Been there, done that.
Remember, hatches occur as the natural order of things in a trout’s life. Hatches are incredibly fun to fish, and you would be wise to find out when, what type, where, and for how long they will happen in your area. Your local fly shop, (if it’s any good at all) should have that information available.
Hatches in Colorado.
Here are some of the significant hatches that I have fished year in and year out in Colorado.
Spring brings Chironomidae Midges and Callibaetis mayflies in lakes and reservoirs, and stone flies in the rivers. Note: May and June especially during runoff, Crane Fly Larva fishing can be phenomenal. Early June come the Caddis, Mayflies and especially large Green drakes on the Frying Pan. Late June to the first week in July, Big Caddis sedges and damsel flies. Nothing much happens in August unless you’re high in the mountains. My September secret is crawdad fishing at Delaney Buttes (west of Walden in north park) East Lake during bow hunting season. Yeah. Little baby crawdads are everywhere. Just catch one and tie a pattern to match and you’ll become a happy camper. Fall brings more caddis and mayfly hatches. During winter (when the days are warm enough) midge-emergers are the ticket.
A Profuse Blue Wing Olive hatch on the Big Horn.
I encountered a blue wing olive hatch on the Big Horn River that was so profuse, each square foot of water contained over two dozen insects. As far as you could see up or down the river, the water was covered with blue winged olives. I have never observed hatches anywhere else that are even remotely similar to the hatches on the Big Horn. It’s the same in the fall when the black caddis hatch. You can’t even breathe with your mouth open or you’ll be endanger of swallowing a caddis.
When fishing a hatch like that you must be able to see exactly where your fly lands on the water, because if you don’t, the trout may take the insect next to your fly, and you’ll risk putting the fish down when you set the hook thinking it was your fly. Normally that would be a big problem, but not during a hatch. There are so many fish feeding, it’s easy to pick out another target and cast to it.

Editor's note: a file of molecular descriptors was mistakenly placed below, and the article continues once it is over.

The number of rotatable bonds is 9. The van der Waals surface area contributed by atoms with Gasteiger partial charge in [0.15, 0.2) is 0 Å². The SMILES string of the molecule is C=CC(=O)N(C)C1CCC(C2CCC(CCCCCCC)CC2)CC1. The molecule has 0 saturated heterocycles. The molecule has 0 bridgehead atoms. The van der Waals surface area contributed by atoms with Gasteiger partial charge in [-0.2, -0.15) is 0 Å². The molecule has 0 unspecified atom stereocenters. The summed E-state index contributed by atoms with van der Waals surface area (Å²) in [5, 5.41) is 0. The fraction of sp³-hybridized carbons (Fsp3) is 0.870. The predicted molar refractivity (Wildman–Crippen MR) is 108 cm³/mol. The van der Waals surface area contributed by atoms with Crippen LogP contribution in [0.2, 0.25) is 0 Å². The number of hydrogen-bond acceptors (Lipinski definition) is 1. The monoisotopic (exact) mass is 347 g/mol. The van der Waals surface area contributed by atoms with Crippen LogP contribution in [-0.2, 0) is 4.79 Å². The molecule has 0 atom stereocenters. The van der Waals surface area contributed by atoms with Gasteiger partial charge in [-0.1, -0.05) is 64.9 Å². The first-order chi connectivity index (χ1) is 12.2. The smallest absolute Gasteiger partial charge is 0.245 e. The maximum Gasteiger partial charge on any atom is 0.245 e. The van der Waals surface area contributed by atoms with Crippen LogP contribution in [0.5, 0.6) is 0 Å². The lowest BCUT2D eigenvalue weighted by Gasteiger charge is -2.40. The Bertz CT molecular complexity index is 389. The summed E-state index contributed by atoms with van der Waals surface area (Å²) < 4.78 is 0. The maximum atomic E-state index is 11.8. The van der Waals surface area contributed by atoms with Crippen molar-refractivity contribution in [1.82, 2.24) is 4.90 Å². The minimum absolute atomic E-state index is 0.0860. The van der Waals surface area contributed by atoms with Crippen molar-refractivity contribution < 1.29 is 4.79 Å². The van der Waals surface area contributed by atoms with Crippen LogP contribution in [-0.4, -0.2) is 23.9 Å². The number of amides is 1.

During the hatch, schools of trout gathered in prime feeding lanes to feed, and because there are so many fish in one place close together, each individual fish tend to hold in a really tight area. Their heads could be observed bobbing up and down taking fly after fly, never veering more than an inch or two from their position. I watched my exact imitation float within an inch or two of a feeding trout, and the trout didn’t even give it a second glance because there were so many flies on the water. In order to catch that trout, I had to float the fly into his mouth!…which I did. As I recall the hatch lasted about an hour. I had a hookup on ever cast I made (if I got it into the trout’s feeding lane)until the hatch died off. Man, that was fun. And it’s like that every time you fish a hatch.
The Big Horn has the most incredible hatches (and many of them) I have ever encountered.
Every stretch of healthy water has hatches on it through out the year. Go to your local fly shop and ask them about the local hatches. They’ll be happy to give you the information. After all there job is to sell flies and fly-fishing equipment and to keep you coming back.